Make-up artist who created Bradley Cooper's Bernstein nose apologises for causing hurt

Oscar winning make-up designer Kazu Hiro explains thinking behind controversial prosthetic


The make-up artist for Bradley Cooper's Leonard Bernstein biopic Maestro has apologised for offending people by giving the lead character a prosthetic nose.

Earlier this month, a trailer for Maestro, an upcoming Netflix biopic about the late composer provoked disagreement across the Jewish community after shots showed Cooper donning the prosthetic nose. 

Many, including Bernstein's children, defended Cooper's decision to don the nose, and said it accurately portrayed their father's "nice big nose."

However, other antisemitism groups said the nose perpetuated historic antisemitic stereotypes of Jews with hook noses or was deliberately contrived to make Bernstein seem "more Jewish" than he actually was.

The biopic had its premiere in Venice on Saturday, but Cooper was not in the city to present his Netflix production because of a Hollywood actors' strike that prevents promotional work. 

However, his Oscar winning make-up designer Kazu Hiro said he was surprised by the nose criticism.

He said: "I feel sorry that I hurt some people's feelings.

"My goal, and Bradley's goal, was to portray Lenny as authentic as possible. Lenny had a really iconic look that everybody knows – there's so many pictures out there because he's photogenic too – such a great person and inspired so many people.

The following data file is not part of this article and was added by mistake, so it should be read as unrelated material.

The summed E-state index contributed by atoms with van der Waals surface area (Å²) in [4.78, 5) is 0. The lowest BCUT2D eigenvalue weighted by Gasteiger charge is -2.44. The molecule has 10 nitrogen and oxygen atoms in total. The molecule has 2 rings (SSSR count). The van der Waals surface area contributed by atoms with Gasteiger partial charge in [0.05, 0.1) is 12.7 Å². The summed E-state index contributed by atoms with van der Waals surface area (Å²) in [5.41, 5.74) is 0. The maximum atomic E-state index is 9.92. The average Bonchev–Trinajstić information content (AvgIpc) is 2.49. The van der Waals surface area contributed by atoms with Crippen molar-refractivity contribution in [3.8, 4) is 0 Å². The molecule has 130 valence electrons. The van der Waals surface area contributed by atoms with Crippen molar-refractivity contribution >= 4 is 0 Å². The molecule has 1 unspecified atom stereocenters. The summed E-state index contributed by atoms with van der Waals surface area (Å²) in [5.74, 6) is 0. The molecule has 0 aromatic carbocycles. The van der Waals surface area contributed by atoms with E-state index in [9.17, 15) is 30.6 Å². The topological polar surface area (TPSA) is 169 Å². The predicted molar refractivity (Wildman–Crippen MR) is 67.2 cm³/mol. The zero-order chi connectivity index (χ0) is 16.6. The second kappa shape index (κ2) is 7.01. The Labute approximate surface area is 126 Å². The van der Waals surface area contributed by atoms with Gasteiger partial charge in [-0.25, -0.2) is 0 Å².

“So, we wanted to respect the look too, on the inside. So that's why we did several different tests and went through lots of decisions, and that was the outcome in the movie.”

Hiro went on to admit that it took two hours to fix the nose onto Cooper when he was portraying the younger Bernstein, but up to five hours as the character reached old age.

Bernstein's daughter, Jamie, said that Cooper had involved the family closely in the development of the film, which focuses on the composer's relationship with his wife, played by British actor Carey Mulligan, and his bisexuality.

She said: "He chose to tell this very intimate story about our parents and to really include my brother, sister and me in his process. And really, we didn't expect that.

"We never dreamed that he would go to the lengths that he did to include us in his process and to go to these incredible lengths to maintain authenticity.”

Jamie plus siblings Alexander and Nina last month released a statement which said: “Bradley Cooper included the three of us along every step of his amazing journey as he made his film about our father.

“We were touched to the core to witness the depth of his commitment, his loving embrace of our father's music, and the sheer open-hearted joy he brought to his exploration. It breaks our hearts to see any misrepresentations or misunderstandings of his efforts. It happens to be true that Leonard Bernstein had a nice, big nose. Bradley chose to use makeup to amplify his resemblance, and we're perfectly fine with that.”

Cooper's nose-based controversy comes just weeks after questions were raised about Cillian Murphy's casting as the Jewish nuclear scientist J Robert Oppenheimer in Oppenheimer.

Maestro will debut on Netflix on December 20. 

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